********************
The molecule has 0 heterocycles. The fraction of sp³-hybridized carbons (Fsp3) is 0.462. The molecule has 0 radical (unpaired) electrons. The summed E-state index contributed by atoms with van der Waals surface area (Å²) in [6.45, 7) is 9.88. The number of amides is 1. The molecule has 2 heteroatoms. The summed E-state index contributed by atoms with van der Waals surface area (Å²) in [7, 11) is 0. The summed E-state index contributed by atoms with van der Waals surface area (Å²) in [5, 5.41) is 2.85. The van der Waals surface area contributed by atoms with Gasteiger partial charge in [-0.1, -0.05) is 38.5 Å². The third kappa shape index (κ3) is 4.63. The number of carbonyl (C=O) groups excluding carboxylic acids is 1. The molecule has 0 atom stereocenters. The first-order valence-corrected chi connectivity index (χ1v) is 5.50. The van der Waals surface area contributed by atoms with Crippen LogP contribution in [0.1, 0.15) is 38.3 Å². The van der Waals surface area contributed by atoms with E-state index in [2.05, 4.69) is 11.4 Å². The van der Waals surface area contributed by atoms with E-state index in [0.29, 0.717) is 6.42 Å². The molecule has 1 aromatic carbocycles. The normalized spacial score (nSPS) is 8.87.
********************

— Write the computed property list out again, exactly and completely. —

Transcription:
The molecule has 0 heterocycles. The fraction of sp³-hybridized carbons (Fsp3) is 0.462. The molecule has 0 radical (unpaired) electrons. The summed E-state index contributed by atoms with van der Waals surface area (Å²) in [6.45, 7) is 9.88. The number of amides is 1. The molecule has 2 heteroatoms. The summed E-state index contributed by atoms with van der Waals surface area (Å²) in [7, 11) is 0. The summed E-state index contributed by atoms with van der Waals surface area (Å²) in [5, 5.41) is 2.85. The van der Waals surface area contributed by atoms with Gasteiger partial charge in [-0.1, -0.05) is 38.5 Å². The third kappa shape index (κ3) is 4.63. The number of carbonyl (C=O) groups excluding carboxylic acids is 1. The molecule has 0 atom stereocenters. The first-order valence-corrected chi connectivity index (χ1v) is 5.50. The van der Waals surface area contributed by atoms with Crippen LogP contribution in [0.1, 0.15) is 38.3 Å². The van der Waals surface area contributed by atoms with E-state index in [2.05, 4.69) is 11.4 Å². The van der Waals surface area contributed by atoms with E-state index in [0.29, 0.717) is 6.42 Å². The molecule has 1 aromatic carbocycles. The normalized spacial score (nSPS) is 8.87.